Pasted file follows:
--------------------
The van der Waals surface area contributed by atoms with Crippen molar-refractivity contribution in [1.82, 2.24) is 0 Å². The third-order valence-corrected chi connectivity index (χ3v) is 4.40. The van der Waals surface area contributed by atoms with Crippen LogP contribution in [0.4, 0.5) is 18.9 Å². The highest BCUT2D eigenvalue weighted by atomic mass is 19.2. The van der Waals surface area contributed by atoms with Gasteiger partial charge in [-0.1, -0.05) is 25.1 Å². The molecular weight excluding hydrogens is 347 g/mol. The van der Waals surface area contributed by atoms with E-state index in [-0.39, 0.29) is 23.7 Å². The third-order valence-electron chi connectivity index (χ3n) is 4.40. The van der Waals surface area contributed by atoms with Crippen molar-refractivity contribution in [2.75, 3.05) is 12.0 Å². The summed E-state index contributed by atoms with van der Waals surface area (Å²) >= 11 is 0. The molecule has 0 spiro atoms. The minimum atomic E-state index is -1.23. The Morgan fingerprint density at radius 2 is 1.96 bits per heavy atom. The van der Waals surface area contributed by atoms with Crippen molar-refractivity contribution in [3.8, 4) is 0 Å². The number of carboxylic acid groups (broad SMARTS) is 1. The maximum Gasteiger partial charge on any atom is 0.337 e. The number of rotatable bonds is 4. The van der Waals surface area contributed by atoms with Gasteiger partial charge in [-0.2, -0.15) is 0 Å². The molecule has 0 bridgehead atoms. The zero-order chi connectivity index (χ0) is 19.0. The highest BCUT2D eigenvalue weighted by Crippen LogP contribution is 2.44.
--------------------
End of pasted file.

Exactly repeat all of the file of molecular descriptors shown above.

The van der Waals surface area contributed by atoms with Crippen molar-refractivity contribution in [1.82, 2.24) is 0 Å². The third-order valence-corrected chi connectivity index (χ3v) is 4.40. The van der Waals surface area contributed by atoms with Crippen LogP contribution in [0.4, 0.5) is 18.9 Å². The highest BCUT2D eigenvalue weighted by atomic mass is 19.2. The van der Waals surface area contributed by atoms with Gasteiger partial charge in [-0.1, -0.05) is 25.1 Å². The molecular weight excluding hydrogens is 347 g/mol. The van der Waals surface area contributed by atoms with E-state index in [-0.39, 0.29) is 23.7 Å². The third-order valence-electron chi connectivity index (χ3n) is 4.40. The van der Waals surface area contributed by atoms with Crippen molar-refractivity contribution in [2.75, 3.05) is 12.0 Å². The summed E-state index contributed by atoms with van der Waals surface area (Å²) >= 11 is 0. The molecule has 0 spiro atoms. The minimum atomic E-state index is -1.23. The Morgan fingerprint density at radius 2 is 1.96 bits per heavy atom. The van der Waals surface area contributed by atoms with Crippen molar-refractivity contribution in [3.8, 4) is 0 Å². The number of carboxylic acid groups (broad SMARTS) is 1. The maximum Gasteiger partial charge on any atom is 0.337 e. The number of rotatable bonds is 4. The van der Waals surface area contributed by atoms with Gasteiger partial charge in [-0.2, -0.15) is 0 Å². The molecule has 0 bridgehead atoms. The zero-order chi connectivity index (χ0) is 19.0. The highest BCUT2D eigenvalue weighted by Crippen LogP contribution is 2.44.